Mikio Naruse (成瀬 巳喜男, Naruse Mikio, August 20, 1905 – July 2, 1969) was a Japanese filmmaker who directed 89 films spanning the period 1930 to 1967.
|Died||July 2, 1969 (aged 63)|
|Occupation||Film director, screenwriter, producer|
Naruse is known for imbuing his films with a bleak and pessimistic outlook. He made primarily shomin-geki (ordinary people drama) films with female protagonists, portrayed by actresses such as Hideko Takamine, Kinuyo Tanaka, and Setsuko Hara. Because of his focus on family drama and the intersection of traditional and modern Japanese culture, his films have been compared with the works of Yasujirō Ozu. Many of his films in his later career were adaptations of the works of acknowledged Japanese writers. Titled a "major figure of Japan's golden age" and "supremely intelligent dramatist", he remains lesser known than his contemporaries Akira Kurosawa, Kenji Mizoguchi, and Ozu. Among his most noted films are Sound of the Mountain, Late Chrysanthemums, and Floating Clouds.
Mikio Naruse was born in Tokyo in 1905 and raised by his brother and sister after his parents' early death. He entered Shiro Kido's Shochiku film studio in the 1920s as a light crew assistant and was soon assigned to comedy director Yoshinobu Ikeda. It was not until 1930 that he was allowed to direct a film on his own. His debut film, the short slapstick comedy Mr. and Mrs. Swordplay (Chanbara fūfū), was edited by Heinosuke Gosho who tried to support the young filmmaker. The film was considered a success, and Naruse was allowed to direct the romance film Pure Love (Junjo). Both films, like the majority of his directorial efforts at Shochiku, are regarded as lost.
Naruse's earliest extant work is the short Flunky, Work Hard! (1931), a mixture of comedy and domestic drama. In 1933–1934, he directed a series of silent melodramas, Apart From You, Every-Night Dreams, and Street Without End, which centered on women confronted with hostile environments and practical responsibilities, and demonstrated "a considerable stylistic virtuosity" (Alexander Jacoby). Unsatisfied with the working conditions at Shochiku and the projects he was assigned to, Naruse left Shochiku in 1934 and moved to P.C.L. studios (Photo Chemical Laboratories, which later became Toho).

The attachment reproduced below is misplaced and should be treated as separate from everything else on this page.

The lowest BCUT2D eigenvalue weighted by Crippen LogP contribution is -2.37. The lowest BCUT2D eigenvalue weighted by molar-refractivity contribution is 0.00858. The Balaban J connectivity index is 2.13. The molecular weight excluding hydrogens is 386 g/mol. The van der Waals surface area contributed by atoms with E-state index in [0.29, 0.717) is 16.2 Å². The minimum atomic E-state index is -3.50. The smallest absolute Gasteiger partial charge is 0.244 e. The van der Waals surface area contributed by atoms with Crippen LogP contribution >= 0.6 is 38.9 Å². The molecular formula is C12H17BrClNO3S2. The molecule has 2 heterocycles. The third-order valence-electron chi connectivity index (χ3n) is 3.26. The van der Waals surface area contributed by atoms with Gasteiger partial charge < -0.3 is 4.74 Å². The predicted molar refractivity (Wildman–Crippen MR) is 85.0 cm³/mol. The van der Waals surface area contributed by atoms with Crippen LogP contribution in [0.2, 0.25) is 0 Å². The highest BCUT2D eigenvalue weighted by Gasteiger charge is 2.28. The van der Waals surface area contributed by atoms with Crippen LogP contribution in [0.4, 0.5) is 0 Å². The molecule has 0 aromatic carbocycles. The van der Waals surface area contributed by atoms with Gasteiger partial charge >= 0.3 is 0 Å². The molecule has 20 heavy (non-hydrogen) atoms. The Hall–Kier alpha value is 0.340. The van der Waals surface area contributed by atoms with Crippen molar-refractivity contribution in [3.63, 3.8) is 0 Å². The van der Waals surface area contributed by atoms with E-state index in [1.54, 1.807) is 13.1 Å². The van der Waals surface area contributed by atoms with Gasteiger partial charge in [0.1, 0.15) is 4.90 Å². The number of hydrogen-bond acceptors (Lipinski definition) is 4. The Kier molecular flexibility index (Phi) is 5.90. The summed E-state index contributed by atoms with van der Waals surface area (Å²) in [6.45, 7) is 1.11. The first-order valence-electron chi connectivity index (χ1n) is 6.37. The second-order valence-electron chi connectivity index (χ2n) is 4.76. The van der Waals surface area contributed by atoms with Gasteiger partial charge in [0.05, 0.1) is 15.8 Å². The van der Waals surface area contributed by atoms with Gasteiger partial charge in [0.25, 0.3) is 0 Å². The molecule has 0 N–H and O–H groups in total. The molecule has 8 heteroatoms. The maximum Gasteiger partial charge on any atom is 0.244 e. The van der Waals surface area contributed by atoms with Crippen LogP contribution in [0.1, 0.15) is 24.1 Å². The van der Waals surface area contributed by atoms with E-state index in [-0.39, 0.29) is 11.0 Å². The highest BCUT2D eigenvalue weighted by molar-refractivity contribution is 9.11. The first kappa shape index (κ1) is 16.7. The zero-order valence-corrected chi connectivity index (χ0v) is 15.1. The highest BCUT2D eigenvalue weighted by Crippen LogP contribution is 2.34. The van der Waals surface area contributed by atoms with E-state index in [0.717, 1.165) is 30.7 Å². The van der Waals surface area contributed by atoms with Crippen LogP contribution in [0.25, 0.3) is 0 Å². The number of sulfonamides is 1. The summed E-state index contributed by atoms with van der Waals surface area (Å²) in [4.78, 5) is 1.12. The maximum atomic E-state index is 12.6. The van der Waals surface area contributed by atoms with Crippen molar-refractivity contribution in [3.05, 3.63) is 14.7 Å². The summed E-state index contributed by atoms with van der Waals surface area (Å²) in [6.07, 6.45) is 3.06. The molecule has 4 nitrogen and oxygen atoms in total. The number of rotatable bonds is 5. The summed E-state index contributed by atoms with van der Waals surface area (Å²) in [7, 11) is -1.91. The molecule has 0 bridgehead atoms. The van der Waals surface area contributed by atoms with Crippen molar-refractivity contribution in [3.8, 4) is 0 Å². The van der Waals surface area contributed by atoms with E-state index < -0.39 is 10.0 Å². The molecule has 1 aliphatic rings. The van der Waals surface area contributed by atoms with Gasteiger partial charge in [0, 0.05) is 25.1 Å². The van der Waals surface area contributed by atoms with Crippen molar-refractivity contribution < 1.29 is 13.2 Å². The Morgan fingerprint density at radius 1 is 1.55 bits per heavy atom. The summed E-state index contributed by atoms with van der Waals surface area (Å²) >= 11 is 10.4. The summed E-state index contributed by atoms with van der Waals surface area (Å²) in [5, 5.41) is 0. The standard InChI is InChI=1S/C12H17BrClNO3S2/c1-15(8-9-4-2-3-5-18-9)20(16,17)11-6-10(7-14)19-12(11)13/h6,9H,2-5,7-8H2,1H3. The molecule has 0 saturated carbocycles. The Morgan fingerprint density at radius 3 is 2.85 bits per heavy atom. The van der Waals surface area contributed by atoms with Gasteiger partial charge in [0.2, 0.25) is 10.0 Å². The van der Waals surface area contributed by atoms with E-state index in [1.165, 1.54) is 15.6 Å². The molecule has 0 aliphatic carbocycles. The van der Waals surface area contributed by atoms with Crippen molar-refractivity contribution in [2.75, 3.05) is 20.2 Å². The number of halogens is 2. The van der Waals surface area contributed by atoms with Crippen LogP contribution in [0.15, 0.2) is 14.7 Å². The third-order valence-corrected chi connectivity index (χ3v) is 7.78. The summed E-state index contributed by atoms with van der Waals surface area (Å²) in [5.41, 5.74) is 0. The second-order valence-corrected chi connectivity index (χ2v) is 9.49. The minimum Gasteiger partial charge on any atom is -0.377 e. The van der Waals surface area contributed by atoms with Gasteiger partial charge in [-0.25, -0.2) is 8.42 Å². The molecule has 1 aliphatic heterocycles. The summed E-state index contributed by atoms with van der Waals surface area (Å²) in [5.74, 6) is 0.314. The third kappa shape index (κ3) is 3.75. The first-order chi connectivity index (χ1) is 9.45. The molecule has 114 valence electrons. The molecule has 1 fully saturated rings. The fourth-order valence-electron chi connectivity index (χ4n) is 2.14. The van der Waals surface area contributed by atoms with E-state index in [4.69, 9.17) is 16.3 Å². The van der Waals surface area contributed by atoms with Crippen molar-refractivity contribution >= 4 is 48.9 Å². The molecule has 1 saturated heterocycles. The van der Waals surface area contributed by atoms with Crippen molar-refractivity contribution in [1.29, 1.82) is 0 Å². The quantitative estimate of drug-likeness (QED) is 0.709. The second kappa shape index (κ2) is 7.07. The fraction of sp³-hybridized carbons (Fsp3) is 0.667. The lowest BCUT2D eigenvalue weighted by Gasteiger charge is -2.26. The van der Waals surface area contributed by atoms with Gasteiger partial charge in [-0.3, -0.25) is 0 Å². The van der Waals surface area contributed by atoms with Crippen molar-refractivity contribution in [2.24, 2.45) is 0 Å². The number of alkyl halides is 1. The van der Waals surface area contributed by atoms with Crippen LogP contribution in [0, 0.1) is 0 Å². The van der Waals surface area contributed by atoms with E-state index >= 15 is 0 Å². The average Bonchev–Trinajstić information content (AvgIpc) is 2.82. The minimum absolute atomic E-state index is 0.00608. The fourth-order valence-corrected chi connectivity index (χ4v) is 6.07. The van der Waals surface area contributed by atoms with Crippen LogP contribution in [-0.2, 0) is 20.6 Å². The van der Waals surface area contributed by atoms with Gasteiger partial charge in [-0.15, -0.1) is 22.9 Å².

His first major film was the comedy drama Wife! Be Like a Rose! (1935). It was elected as Best Movie of the Year by the magazine Kinema Junpo, and was the first Japanese film to receive a theatrical release in the United States (where it was not well received). The film concerns a young woman whose father deserted his family for a former geisha. When she visits her father in a remote mountain village, it turns out that the second wife is far more suitable for him than the first. Film historians have emphasised the film's "sprightly, modern feel" and "innovative visual style" and "progressive social attitudes".
Naruse's films of the following years are often regarded as lesser works by film historians, owed in parts to weak scripts and acting, although Jacoby noted the formal experimentation and sceptical attitude towards the institutions of marriage and family in Avalanche and A Woman's Sorrows (both 1937). Naruse later argued that at the time he didn't have the courage to refuse some of the projects he was offered, and that his attempts to compensate weak content with concentration on technique didn't work out.
During the war years, Naruse kept to what his biographer Catherine Russell referred to as "safe projects", including "home front films" like Sincerity. The early 1940s saw the collapse of Naruse's first marriage with Sachiko Chiba, who had starred in Wife! Be Like a Rose! and whom he had married in 1936. In 1941, he directed the comedy Hideko the Bus Conductor with Hideko Takamine, who would later become his regular starring actress.
The 1951 Repast marked a return for the director and was the first of a series of adaptations of works of female writer Fumiko Hayashi, including Lightning (1952) and Floating Clouds (1955). All of these films featured women struggling with unhappy relationships or family relations and were awarded prestigious national film prizes. Late Chrysanthemums (1954), based on short stories by Hayashi, centered on four former geisha and their attempts to cope with financial restraints in post-war Japan. The family drama Older Brother, Younger Sister (1953), and Sound of the Mountain (1954), a portrayal of a marriage falling apart, were based on literary sources by Saisei Murō and Yasunari Kawabata.
In the 1960s, Naruse's output decreased in number (partially owed to illness), while film historians at the same time detect an increase of sentimentality and "a more spectacular mode of melodrama". When a Woman Ascends the Stairs (1960) tells the story of an aging bar hostess trying to start her own business, A Wanderer's Notebook (1964) follows the life of writer Fumiko Hayashi. His last film was Scattered Clouds (a.k.a. Two in the Shadow, 1967). Two years later, Naruse died of cancer, aged 63.
Naruse was described as serious and reticent, and even his closest and long-lasting collaborators like cinematographer Tamai Masao claimed to know nothing about him personally. He gave very few interviews and was, according to Akira Kurosawa, a very self-assured director who did everything himself on the set. Hideko Takamine remembered, "[e]ven during the shooting of a picture, he would never say if anything was good, or bad, interesting or trite. He was a completely unresponsive director. I appeared in about 20 of his films, and yet there was never an instance in which he gave me any acting instructions."
|Filmography of Mikio Naruse|
|Year||English Title||Japanese Title||Rōmaji Title||Notes|
|Silent Films in the 1930s|
|1930||Mr. and Mrs. Swordplay||チャンバラ夫婦||Chambara fufu||Lost. Also entitled Intimate Love|
|Hard Times||不景気時代||Fukeiki jidai||Lost|
|Love Is Strength||愛は力だ||Ai ha chikara da||Lost|
|A Record of Shameless Newlyweds||押切新婚記||Oshikiri shinkonki||Lost|
|1931||Now Don't Get Excited||ねえ興奮しちゃいやよ||Nee kofun shicha iya yo||Lost|